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Motion Sickness

What is motion sickness?

Motion sickness is when your child gets dizzy and nauseated while riding in the car, a boat, train, airplane, or on amusement park rides. Motion sickness is common, especially in young children. The problem is due to an inherited sensitivity of the equilibrium center located in the semicircular canals (inner ear). It is not related to emotional problems.

What is the treatment?

  • Treatment for the nausea

    Have your child lie down and keep a vomiting pan handy. Give him only sips of clear fluids until his stomach settles down. If your child goes to sleep, let him sleep. Usually, children don't vomit more than once, and all symptoms disappear in about 4 hours.

  • Prevention of motion sickness with antinausea medicine

    The best treatment for motion sickness is prevention. Buy some nonprescription Dramamine at your drugstore. Dramamine comes in 50-mg tablets and a 15-mg/teaspoon liquid. The dosage is 1 teaspoon of liquid Dramamine for children 2 to 6 years old, 1 tablet for children 6 to 12 years old, and 2 tablets for children over 12 years. Give the Dramamine 1 hour before traveling or going to an amusement park. The tablets give 6 hours of protection and are very helpful.

    Also, consider buying an acupressure wristband. This may help your child during car, plane, or boat trips.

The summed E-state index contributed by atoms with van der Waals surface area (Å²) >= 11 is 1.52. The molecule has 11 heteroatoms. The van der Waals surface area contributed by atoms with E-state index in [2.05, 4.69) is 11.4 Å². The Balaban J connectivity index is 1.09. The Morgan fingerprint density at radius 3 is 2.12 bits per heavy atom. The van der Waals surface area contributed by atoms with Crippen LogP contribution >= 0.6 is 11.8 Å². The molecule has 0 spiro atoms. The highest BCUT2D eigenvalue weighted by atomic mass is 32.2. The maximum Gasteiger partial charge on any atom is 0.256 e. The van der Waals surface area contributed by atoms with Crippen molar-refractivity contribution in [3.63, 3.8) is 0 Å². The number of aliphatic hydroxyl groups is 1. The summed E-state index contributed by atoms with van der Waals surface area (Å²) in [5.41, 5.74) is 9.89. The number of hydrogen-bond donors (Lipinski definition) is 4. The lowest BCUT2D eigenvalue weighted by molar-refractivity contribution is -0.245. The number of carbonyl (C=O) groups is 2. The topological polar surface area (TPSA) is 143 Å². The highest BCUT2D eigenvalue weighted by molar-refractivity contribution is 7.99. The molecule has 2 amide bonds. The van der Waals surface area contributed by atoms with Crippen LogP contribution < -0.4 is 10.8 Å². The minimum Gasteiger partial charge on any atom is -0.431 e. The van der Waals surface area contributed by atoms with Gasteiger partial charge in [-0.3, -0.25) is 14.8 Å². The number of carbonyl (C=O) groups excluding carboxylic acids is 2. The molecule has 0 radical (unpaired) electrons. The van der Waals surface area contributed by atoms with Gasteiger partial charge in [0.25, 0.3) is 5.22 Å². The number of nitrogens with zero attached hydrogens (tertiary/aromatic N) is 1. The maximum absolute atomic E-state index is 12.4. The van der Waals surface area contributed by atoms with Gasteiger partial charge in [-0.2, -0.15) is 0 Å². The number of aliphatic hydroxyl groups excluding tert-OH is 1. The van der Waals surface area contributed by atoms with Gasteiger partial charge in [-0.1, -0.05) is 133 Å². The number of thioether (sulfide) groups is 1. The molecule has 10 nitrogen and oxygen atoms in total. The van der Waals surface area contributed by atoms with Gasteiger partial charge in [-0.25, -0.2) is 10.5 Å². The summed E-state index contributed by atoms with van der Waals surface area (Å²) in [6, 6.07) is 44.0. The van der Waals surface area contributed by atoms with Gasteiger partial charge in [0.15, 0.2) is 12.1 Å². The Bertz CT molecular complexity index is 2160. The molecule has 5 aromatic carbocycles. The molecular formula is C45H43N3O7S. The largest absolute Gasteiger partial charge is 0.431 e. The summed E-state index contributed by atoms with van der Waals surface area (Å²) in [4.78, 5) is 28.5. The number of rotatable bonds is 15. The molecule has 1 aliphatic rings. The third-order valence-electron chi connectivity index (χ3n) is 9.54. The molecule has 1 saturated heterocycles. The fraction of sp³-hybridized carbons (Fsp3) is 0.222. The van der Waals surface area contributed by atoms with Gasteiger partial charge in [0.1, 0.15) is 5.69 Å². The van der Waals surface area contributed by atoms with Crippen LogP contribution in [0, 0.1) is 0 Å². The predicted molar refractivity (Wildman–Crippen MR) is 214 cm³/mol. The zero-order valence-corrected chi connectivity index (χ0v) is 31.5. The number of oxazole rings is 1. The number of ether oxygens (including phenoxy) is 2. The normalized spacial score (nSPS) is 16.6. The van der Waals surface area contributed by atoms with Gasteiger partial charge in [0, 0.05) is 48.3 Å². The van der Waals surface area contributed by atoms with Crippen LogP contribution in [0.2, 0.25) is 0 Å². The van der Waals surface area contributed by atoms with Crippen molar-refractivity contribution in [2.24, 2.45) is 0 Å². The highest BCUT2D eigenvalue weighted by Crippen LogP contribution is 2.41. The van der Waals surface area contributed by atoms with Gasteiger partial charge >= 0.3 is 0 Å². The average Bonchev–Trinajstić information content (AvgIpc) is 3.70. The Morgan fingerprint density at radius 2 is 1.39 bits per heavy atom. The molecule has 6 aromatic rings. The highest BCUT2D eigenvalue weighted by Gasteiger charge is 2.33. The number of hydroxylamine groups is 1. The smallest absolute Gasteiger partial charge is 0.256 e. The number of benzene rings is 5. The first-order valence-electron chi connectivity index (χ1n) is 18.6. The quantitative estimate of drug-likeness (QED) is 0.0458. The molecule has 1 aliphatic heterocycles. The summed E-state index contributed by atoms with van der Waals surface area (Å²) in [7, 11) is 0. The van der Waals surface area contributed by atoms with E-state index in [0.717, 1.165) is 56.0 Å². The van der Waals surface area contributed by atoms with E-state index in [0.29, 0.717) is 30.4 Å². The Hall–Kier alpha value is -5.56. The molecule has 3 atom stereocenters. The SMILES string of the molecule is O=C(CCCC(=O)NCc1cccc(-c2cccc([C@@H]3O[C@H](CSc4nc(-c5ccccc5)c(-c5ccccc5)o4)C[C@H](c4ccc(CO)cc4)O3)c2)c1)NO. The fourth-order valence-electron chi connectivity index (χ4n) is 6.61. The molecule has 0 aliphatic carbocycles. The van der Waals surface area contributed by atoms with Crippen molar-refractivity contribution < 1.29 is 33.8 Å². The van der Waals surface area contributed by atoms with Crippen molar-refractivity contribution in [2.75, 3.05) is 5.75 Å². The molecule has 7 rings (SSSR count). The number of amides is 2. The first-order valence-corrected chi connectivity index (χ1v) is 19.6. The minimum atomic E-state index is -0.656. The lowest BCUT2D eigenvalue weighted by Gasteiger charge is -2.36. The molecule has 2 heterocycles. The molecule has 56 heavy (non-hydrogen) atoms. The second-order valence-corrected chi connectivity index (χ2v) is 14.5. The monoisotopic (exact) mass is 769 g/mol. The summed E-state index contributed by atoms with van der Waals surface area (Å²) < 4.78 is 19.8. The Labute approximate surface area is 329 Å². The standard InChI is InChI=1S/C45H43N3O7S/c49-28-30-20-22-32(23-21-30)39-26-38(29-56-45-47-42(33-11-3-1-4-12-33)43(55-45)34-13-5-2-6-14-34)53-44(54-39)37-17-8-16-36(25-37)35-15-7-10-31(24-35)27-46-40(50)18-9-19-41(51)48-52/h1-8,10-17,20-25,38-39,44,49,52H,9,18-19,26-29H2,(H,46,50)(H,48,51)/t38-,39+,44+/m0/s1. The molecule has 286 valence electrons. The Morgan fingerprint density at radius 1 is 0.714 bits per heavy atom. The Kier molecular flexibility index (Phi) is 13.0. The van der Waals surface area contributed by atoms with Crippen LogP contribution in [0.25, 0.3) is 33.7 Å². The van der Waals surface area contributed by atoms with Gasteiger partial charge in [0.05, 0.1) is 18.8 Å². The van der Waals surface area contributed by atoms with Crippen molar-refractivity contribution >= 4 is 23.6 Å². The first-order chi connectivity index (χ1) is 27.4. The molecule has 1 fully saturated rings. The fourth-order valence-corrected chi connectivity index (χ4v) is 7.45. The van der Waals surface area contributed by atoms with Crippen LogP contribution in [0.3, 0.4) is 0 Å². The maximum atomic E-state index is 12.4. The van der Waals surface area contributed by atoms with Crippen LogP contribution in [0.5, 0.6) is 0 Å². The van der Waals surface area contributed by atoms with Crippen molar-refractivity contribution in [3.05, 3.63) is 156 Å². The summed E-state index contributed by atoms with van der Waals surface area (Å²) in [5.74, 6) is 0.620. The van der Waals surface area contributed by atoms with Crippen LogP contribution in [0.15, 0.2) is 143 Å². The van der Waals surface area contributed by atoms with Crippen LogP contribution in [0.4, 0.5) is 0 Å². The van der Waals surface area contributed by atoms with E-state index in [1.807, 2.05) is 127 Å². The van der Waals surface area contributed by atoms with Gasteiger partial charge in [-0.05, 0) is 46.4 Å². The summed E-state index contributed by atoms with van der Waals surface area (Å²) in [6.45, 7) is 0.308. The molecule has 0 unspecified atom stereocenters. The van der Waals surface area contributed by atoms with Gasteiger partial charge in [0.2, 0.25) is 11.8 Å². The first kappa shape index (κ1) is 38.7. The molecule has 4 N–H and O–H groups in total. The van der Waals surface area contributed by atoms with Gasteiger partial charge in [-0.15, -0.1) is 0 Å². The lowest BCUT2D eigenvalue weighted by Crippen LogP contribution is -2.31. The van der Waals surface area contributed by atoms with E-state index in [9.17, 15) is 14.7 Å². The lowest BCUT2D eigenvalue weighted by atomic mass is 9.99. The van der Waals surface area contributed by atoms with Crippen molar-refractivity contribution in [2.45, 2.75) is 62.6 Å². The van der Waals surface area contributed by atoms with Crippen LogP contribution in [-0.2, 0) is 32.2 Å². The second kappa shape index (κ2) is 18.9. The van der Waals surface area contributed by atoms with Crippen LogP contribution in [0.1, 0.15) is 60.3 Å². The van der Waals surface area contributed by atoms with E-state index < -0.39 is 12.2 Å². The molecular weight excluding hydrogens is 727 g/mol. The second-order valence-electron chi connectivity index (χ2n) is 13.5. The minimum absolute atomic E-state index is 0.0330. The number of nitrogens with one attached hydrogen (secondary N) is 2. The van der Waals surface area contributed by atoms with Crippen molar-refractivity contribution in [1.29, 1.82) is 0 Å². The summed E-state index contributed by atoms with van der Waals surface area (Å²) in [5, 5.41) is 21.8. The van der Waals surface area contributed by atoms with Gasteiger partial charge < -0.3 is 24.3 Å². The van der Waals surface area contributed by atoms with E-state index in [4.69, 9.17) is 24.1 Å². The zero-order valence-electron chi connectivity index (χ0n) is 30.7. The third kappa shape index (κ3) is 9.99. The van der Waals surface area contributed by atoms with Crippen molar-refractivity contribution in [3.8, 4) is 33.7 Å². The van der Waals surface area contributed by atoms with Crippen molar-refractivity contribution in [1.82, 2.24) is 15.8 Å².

• Prevention and types of travel
    • Car trips: It will help if your child looks out the window. Do not look down at books or games in car. After age 12, children can sit in the front seat.
    • Sea travel: Avoid it when practical. Otherwise, stay on deck and look at the horizon.
    • Air travel: Select a seat near the wings.
    • Amusement parks: Avoid rides that spin.
    • Meals: Eat light meals before or during trips.
Written by B.D. Schmitt, M.D., author of "Your Child's Health," Bantam Books.
Published by McKesson Provider Technologies.
Last modified: 2003-10-29
Last reviewed: 2006-03-02
This content is reviewed periodically and is subject to change as new health information becomes available. The information is intended to inform and educate and is not a replacement for medical evaluation, advice, diagnosis or treatment by a healthcare professional.
Copyright 2006 McKesson Corporation and/or one of its subsidiaries. All Rights Reserved.
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